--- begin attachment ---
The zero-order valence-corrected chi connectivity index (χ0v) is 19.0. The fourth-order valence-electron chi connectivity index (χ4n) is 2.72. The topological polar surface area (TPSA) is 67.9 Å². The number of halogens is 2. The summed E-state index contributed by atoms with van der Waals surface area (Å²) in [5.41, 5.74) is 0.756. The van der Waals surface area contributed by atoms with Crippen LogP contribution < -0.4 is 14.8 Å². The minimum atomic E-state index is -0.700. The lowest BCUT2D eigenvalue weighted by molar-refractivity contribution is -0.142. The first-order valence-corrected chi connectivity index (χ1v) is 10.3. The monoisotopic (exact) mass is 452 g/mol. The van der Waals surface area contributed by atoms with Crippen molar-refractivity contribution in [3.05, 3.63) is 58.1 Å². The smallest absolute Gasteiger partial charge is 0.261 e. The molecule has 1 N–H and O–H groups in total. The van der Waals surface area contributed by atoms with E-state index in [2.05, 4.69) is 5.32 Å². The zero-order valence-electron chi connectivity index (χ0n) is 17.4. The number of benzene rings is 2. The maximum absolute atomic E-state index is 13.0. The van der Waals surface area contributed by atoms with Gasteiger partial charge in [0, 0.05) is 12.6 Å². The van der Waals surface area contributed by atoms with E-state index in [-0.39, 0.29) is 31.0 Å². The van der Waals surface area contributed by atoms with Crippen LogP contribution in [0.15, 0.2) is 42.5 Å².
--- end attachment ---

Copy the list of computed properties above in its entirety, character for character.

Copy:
The zero-order valence-corrected chi connectivity index (χ0v) is 19.0. The fourth-order valence-electron chi connectivity index (χ4n) is 2.72. The topological polar surface area (TPSA) is 67.9 Å². The number of halogens is 2. The summed E-state index contributed by atoms with van der Waals surface area (Å²) in [5.41, 5.74) is 0.756. The van der Waals surface area contributed by atoms with Crippen LogP contribution < -0.4 is 14.8 Å². The minimum atomic E-state index is -0.700. The lowest BCUT2D eigenvalue weighted by molar-refractivity contribution is -0.142. The first-order valence-corrected chi connectivity index (χ1v) is 10.3. The monoisotopic (exact) mass is 452 g/mol. The van der Waals surface area contributed by atoms with Crippen molar-refractivity contribution in [3.05, 3.63) is 58.1 Å². The smallest absolute Gasteiger partial charge is 0.261 e. The molecule has 1 N–H and O–H groups in total. The van der Waals surface area contributed by atoms with E-state index in [2.05, 4.69) is 5.32 Å². The zero-order valence-electron chi connectivity index (χ0n) is 17.4. The number of benzene rings is 2. The maximum absolute atomic E-state index is 13.0. The van der Waals surface area contributed by atoms with Gasteiger partial charge in [0, 0.05) is 12.6 Å². The van der Waals surface area contributed by atoms with E-state index in [-0.39, 0.29) is 31.0 Å². The van der Waals surface area contributed by atoms with Crippen LogP contribution in [0.15, 0.2) is 42.5 Å².